The root of everything in God is founded in the understanding of “Self” or “Being” in God, and the manifestation thereof. (I’ve written on this several times and will refer the reader to more in-depth discussions of this elsewhere so that we might move more quickly into this study. I’m not looking to write the Encyclopedia Britannica. I couldn’t anyway, if I tried. I’ve only got a Golden Book Encyclopedia brain!)
Let the paragraph quoted above, be the introduction into this incredible exposition by William Law.
And really, his first statement in that passage, “Self is the root …” says it all!
To briefly comment – “You are without God because you are in the life of Self.”
The “Self” that Law puts forth, is self-full-of-itself, so that it has no room for anything but itself. One may not dwell in God and in “Self” at the same time, because it is this self-sufficient self that excludes God. There’s no room in that inn.
Therefore, the only possibility for that closed-up self-sufficient Self in that moment, having excluded God (its only means of escape) from the whole of its being, is to become trapped in the fire with no escape. In the inner workings of the Father in the deepest root in His Being is the FIRE of His Person. It’s a fire of passion, a fire of desire, a fire of love.
This Fire produces movement and friction, which inflames the passion even more. It’s a fire of desire because it wants to go out of itself, to expand, while at the same time drawing into itself, to hold what it seeks outside itself. It is right here that it gets trapped. It is because the desire to “go out” is opposed by the desire to “draw in,” which then causes a merry-go-round of contrariety between conflicting desires or conflicting emotions. Unless something comes from outside the merry-go-round and cools the smoking embers almost ready to burst into flame, that is what happens. The birth of “Wrath!” The four pillars of the kingdom of darkness – pride, covetousness, envy and wrath.
But that’s where the Light steps in, just prior to the birth of wrath, and cools the fires with the Love of the Son and energizes what potentially would be wrath and changes it into the Fire of His outgoing love, not known in the searing of flesh with fire, but in gentleness and the warmth that comes from the Fire along with light which irradiates the landscape with beatific vision. End of FP Comment
William Law continues ….
“All the vices of fallen angels and men have their birth and power in the pride of self, or I may better say, in the atheism and idolatry of self; for self is both atheist and idolator. It is atheist, because it has rejected God; it is an idolator, because it is its own idol. On the other hand, all the virtues of the heavenly life are the virtues of humility. Not a joy, or glory, or praise in heaven, would be what it is unless it came through humility. It is humility alone that bridges the unpassable gulf between heaven and hell. There would be no angels in heaven, except that humility is in all their breath; nor would there be devils in hell, had not the fire of pride become their whole fire of life.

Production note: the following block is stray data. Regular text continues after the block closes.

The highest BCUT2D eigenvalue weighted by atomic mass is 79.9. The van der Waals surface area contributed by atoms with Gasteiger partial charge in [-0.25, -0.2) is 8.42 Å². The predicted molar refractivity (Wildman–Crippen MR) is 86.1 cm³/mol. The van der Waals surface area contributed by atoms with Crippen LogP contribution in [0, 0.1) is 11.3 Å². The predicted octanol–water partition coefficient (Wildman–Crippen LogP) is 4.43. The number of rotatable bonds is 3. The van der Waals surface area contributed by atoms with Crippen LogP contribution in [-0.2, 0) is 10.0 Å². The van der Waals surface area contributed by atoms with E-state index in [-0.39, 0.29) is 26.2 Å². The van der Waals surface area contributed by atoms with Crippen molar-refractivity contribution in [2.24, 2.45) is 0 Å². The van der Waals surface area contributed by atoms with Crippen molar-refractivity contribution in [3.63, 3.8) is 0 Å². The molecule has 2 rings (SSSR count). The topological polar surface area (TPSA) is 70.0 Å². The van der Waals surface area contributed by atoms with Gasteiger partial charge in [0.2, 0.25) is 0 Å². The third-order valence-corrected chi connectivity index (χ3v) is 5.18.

“What is then, or in what lies the great struggle for eternal life? It all lies in the strife between pride and humility: all other things, be they what they will, are but as common laborers; pride and humility are the two master powers, the two kingdoms of strife for the eternal possession of man.
“And here it is to be observed, that every son of Adam is in the service of pride and self, be he doing what he will, till a humility that comes solely from heaven has been his Redeemer. Till then, all that he doth will be only done by the right hand, that the left hand may know it. And he that thinks it possible for the natural man to get a better humility than this from his own right reason (as it is often miscalled) refined by education, shows himself quite ignorant of this one most plain and capital truth of the Gospel, namely, that there never was, nor ever will be, but one humility in the whole world, and that is the one humility of Christ, which never any man, since the fall of Adam, had the least degree of but from Christ. Humility is one, in the same Sense and Truth, as Christ is one, the Mediator is one, Redemption is one. There are not two Lambs of God that take away the Sins of the World. But if there was any Humility besides that of Christ, there would be something else besides him that could take away the sins of the world.
“All that came before me,” says Christ, “were thieves and robbers”: We are used to confining this to persons; but the same is as true of every virtue, whether it has the name of humility, charity, piety, or anything else; if it comes before Christ, however good it may pretend to be, it is but a cheat, a thief, and a robber, under the name of godly virtue. And the reason is, because pride and self, have the all of man, until man has his all from Christ. He therefore only fights the good fight, whose strife is, that the self-idolatrous nature which he hath from Adam may be brought to death, by the supernatural humility of Christ brought to Life in Him.
End Part One